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Target: Rogue Immune Cells

DNA-derived vaccine advances on MS.
September 1, 2003

Drugs for autoimmune diseases like multiple sclerosis, type 1 diabetes, and rheumatoid arthritis provide relief from symptoms but don’t address causes. Researchers now hope to change that with an emerging class of vaccines made from DNA that shut down the immune cells that go awry in these diseases. Early results have been so promising that human trials for the first treatment-a multiple sclerosis therapy that made paralyzed mice walk again-will begin early next year.

In MS patients, rogue immune cells attack the nerve covering called the myelin sheath, leading to numbness, weakness, cognitive problems, and eventually paralysis. There’s no existing cure; a leading drug, called beta-interferon, regulates the immune system to reduce the severity of attacks but can carry severe side effects. “Treatments today for these types of autoimmune diseases are basically blunt instruments,” says John Walker, CEO of Bayhill Therapeutics, the Palo Alto, CA, startup developing these DNA vaccines. “We’re interested in taking much more of a rifle-shot approach.”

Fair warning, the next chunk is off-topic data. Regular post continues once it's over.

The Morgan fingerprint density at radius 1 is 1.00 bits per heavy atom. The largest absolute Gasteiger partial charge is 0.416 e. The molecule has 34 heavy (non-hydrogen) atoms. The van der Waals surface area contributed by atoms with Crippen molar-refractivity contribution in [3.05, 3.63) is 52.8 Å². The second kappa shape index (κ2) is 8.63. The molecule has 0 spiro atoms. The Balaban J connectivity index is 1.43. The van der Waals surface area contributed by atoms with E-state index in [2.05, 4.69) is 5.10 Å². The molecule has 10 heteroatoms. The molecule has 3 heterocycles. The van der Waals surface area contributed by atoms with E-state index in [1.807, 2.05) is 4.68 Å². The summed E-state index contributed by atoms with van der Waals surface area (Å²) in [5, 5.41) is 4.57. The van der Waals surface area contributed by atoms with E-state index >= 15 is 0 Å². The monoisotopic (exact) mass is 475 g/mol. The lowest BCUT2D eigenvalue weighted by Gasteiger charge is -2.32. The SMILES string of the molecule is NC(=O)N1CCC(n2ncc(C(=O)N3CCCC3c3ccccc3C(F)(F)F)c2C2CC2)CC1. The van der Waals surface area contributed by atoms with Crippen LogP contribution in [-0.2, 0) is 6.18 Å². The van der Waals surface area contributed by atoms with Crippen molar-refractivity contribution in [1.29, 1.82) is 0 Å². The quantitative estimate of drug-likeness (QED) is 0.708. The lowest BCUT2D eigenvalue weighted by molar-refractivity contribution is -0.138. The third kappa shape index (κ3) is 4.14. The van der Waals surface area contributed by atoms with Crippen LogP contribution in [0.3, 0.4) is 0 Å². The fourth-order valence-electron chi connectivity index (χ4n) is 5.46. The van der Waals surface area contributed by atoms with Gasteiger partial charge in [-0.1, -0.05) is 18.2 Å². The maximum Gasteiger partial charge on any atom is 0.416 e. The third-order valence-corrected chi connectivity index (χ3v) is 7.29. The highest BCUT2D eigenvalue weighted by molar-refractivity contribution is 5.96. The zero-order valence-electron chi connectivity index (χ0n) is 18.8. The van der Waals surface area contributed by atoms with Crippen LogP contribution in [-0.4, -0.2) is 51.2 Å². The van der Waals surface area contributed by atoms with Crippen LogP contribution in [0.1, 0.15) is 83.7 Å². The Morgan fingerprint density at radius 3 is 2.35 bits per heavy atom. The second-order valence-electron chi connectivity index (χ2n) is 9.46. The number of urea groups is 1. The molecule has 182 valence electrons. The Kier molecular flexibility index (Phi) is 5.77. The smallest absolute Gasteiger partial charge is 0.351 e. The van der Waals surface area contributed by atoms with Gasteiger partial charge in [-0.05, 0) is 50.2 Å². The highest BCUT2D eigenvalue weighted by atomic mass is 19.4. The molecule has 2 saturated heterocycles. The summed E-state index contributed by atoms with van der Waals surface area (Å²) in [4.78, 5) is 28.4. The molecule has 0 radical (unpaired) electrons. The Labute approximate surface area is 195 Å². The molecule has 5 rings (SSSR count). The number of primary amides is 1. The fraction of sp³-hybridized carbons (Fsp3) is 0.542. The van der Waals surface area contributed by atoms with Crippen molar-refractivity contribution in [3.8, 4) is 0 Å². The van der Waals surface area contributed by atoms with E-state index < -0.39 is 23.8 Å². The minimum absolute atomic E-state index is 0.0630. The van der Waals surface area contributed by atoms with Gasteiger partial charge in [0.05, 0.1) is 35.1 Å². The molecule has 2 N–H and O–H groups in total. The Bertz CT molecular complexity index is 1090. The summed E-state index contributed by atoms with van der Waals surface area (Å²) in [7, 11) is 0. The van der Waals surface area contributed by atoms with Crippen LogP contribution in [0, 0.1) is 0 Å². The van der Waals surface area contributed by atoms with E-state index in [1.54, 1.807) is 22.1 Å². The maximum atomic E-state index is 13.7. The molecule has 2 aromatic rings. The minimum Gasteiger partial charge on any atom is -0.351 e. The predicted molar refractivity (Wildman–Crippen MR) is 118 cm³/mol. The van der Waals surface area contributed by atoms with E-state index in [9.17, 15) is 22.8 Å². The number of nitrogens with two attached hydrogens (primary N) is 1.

Two engineered DNA molecules make up the vaccine; both are taken up by specialized “first responder” immune cells, which are thus transformed into MS-fighting machines. One DNA molecule encodes a protein found in the myelin sheath; the first-responders make this protein, which acts as bait for the rogue immune cells. Once this trap is sprung, the second DNA molecule goes to work. It encodes a protein that switches the rogue cells from a destructive mode to a protective mode.

Lawrence Steinman, the Stanford University Medical Center immunologist and neurologist who developed the approach and cofounded Bayhill, says the strategy has dramatically reduced the severity of the disease in mice-and even made paralyzed mice walk again. “There isn’t a mouse we haven’t cured,” Steinman says. “Now the issue is, can we translate this into man?”

With 350,000 people suffering from MS in the United States alone, that is a critical question. To begin answering it, the company has raised $14.5 million in its first round of financing and plans to begin human trials of the MS vaccine in early 2004. If all goes well, a vaccine could reach patients in about seven years.

Once the technology is proved in humans, Bayhill plans to develop treatments for other autoimmune diseases. Indeed, the same basic approach has met with success in mouse models of rheumatoid arthritis and type 1 diabetes. New studies are testing whether it may even be possible to reverse existing joint damage. Vijay Kuchroo, a neurologist at Harvard Medical School, believes DNA vaccination “has broad applications” for autoimmune diseases. “I think it has a great future,” he says. While that remains to be seen, the root causes of autoimmune diseases are in researchers’ rifle sights.

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